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Italian occupational fund subscribers up 0.6%

ITALY – New subscribers to Italian occupational pension funds have risen a “mere” 0.6% in 2003, according to research consultancy Prometeia.

“New subscribers have continued to arrive slowly since the end of 2001, indicating a relatively low level of interest in these products by employees,” the Bologna-based company said. “The annual rate of new members was 3.7% in 2002 and a mere 0.6% in 2003.”

The consultancy puts the occupational pension fund market at 3.9 billion euros as at June 2003, up from 3.3 billion euros in 2002. In 2000 the sector was valued at 1.2 billion euros. At the end of the first six months of 2003, occupational funds had just over one million members, it added.

The comments come in a Prometeia report assessing the outlook for the Italian institutional market.

As at December 2002 the overall value of the Italian institutional market was around 100.89 billion euros, with a total of over 800 investors. The report says the market is fragmentary - with 89 banking foundations, 20 social security agencies and 693 pension funds, 554 of which were set up before reform.

Four new funds - Priamo, Fopadiva, Edilpre, Fondo Poste – were authorized to trade in 2003 while three funds lost authorization after failing to reach the required numbers of members.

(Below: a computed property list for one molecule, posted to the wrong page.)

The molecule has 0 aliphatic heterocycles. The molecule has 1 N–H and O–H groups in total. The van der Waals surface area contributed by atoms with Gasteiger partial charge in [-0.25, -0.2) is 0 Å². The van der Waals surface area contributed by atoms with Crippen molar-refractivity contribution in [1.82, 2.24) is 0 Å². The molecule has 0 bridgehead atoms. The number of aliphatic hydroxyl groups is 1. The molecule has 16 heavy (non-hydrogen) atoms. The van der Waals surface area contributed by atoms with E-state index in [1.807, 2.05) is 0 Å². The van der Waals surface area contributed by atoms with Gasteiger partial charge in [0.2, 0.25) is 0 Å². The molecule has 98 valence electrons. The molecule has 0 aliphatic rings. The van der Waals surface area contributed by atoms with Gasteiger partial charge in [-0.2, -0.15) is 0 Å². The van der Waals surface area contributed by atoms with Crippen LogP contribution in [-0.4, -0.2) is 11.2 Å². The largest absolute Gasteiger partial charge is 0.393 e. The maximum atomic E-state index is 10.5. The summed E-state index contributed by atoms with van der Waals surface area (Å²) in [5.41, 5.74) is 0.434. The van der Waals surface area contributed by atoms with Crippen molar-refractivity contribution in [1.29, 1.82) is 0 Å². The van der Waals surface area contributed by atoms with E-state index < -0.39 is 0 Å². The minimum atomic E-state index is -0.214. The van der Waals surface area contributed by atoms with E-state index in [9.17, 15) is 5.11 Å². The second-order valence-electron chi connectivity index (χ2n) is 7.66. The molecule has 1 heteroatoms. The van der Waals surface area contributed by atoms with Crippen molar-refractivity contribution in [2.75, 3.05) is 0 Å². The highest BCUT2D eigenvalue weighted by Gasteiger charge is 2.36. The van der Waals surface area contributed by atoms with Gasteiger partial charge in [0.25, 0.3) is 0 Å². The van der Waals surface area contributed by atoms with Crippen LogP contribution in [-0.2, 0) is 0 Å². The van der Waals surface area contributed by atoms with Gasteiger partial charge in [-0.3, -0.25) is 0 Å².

As at June 2003, 39 of the 44 funds created had reached operational status, with 29 making investments by allocating financial resources. “Seven are active in the selection of managers and in policy decisions for the allocation of resources,” the report said

“The scale of new members - a negative 0.3% between December and June - is an alarming result, given the potential number of payers into occupational funds, just under 12 million.”

Contributions in the first quarter were “quite modest” at around 700 million euros – though this was up on the previous two quarters. The number of authorized funds was up two to 93.

Meanwhile, the prospects for growth in the open funds market are attracting investors, the report says, with 58 savings companies and 44 banking groups involved. “The market is very fragmented with some funds not reaching a hundred members.”

The number of members of open funds stood at just over 350,000 while collective subscriptions increased to 12.6% of the total. Open funds totalled 1.4 billion euros, up 38.5% on the end of 2002.

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